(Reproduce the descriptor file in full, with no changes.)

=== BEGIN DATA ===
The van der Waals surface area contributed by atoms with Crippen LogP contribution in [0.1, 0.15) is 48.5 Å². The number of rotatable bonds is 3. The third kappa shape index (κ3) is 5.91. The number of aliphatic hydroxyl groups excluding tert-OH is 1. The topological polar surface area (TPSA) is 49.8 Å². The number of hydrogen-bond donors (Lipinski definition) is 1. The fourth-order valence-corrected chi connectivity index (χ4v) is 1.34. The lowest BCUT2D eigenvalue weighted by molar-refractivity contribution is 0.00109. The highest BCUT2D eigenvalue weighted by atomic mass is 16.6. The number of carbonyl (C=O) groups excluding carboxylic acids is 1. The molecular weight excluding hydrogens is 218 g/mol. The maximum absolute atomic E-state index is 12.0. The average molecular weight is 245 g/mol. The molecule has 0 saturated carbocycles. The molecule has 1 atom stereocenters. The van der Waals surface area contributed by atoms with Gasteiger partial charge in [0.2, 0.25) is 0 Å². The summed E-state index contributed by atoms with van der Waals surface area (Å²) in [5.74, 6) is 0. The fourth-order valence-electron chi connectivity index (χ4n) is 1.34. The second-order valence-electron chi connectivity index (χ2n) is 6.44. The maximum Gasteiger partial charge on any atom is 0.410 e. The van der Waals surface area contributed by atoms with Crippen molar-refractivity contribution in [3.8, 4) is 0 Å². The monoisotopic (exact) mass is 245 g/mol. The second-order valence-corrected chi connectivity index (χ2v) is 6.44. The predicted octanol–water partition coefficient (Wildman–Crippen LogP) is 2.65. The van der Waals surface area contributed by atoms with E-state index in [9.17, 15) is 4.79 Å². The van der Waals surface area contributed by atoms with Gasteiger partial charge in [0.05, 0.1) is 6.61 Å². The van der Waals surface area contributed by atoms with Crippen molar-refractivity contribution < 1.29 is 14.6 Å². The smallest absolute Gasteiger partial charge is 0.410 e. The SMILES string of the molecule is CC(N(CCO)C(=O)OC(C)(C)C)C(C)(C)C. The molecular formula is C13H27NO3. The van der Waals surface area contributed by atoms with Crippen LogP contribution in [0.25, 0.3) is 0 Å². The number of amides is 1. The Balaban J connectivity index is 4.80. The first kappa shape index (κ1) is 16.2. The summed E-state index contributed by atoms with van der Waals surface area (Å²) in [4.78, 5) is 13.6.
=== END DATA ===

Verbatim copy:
The van der Waals surface area contributed by atoms with Crippen LogP contribution in [0.1, 0.15) is 48.5 Å². The number of rotatable bonds is 3. The third kappa shape index (κ3) is 5.91. The number of aliphatic hydroxyl groups excluding tert-OH is 1. The topological polar surface area (TPSA) is 49.8 Å². The number of hydrogen-bond donors (Lipinski definition) is 1. The fourth-order valence-corrected chi connectivity index (χ4v) is 1.34. The lowest BCUT2D eigenvalue weighted by molar-refractivity contribution is 0.00109. The highest BCUT2D eigenvalue weighted by atomic mass is 16.6. The number of carbonyl (C=O) groups excluding carboxylic acids is 1. The molecular weight excluding hydrogens is 218 g/mol. The maximum absolute atomic E-state index is 12.0. The average molecular weight is 245 g/mol. The molecule has 0 saturated carbocycles. The molecule has 1 atom stereocenters. The van der Waals surface area contributed by atoms with Gasteiger partial charge in [0.2, 0.25) is 0 Å². The summed E-state index contributed by atoms with van der Waals surface area (Å²) in [5.74, 6) is 0. The fourth-order valence-electron chi connectivity index (χ4n) is 1.34. The second-order valence-electron chi connectivity index (χ2n) is 6.44. The maximum Gasteiger partial charge on any atom is 0.410 e. The van der Waals surface area contributed by atoms with Crippen molar-refractivity contribution in [3.8, 4) is 0 Å². The monoisotopic (exact) mass is 245 g/mol. The second-order valence-corrected chi connectivity index (χ2v) is 6.44. The predicted octanol–water partition coefficient (Wildman–Crippen LogP) is 2.65. The van der Waals surface area contributed by atoms with E-state index in [9.17, 15) is 4.79 Å². The van der Waals surface area contributed by atoms with Gasteiger partial charge in [0.05, 0.1) is 6.61 Å². The van der Waals surface area contributed by atoms with Crippen molar-refractivity contribution < 1.29 is 14.6 Å². The smallest absolute Gasteiger partial charge is 0.410 e. The SMILES string of the molecule is CC(N(CCO)C(=O)OC(C)(C)C)C(C)(C)C. The molecular formula is C13H27NO3. The van der Waals surface area contributed by atoms with Crippen LogP contribution in [0.25, 0.3) is 0 Å². The number of amides is 1. The Balaban J connectivity index is 4.80. The first kappa shape index (κ1) is 16.2. The summed E-state index contributed by atoms with van der Waals surface area (Å²) in [4.78, 5) is 13.6.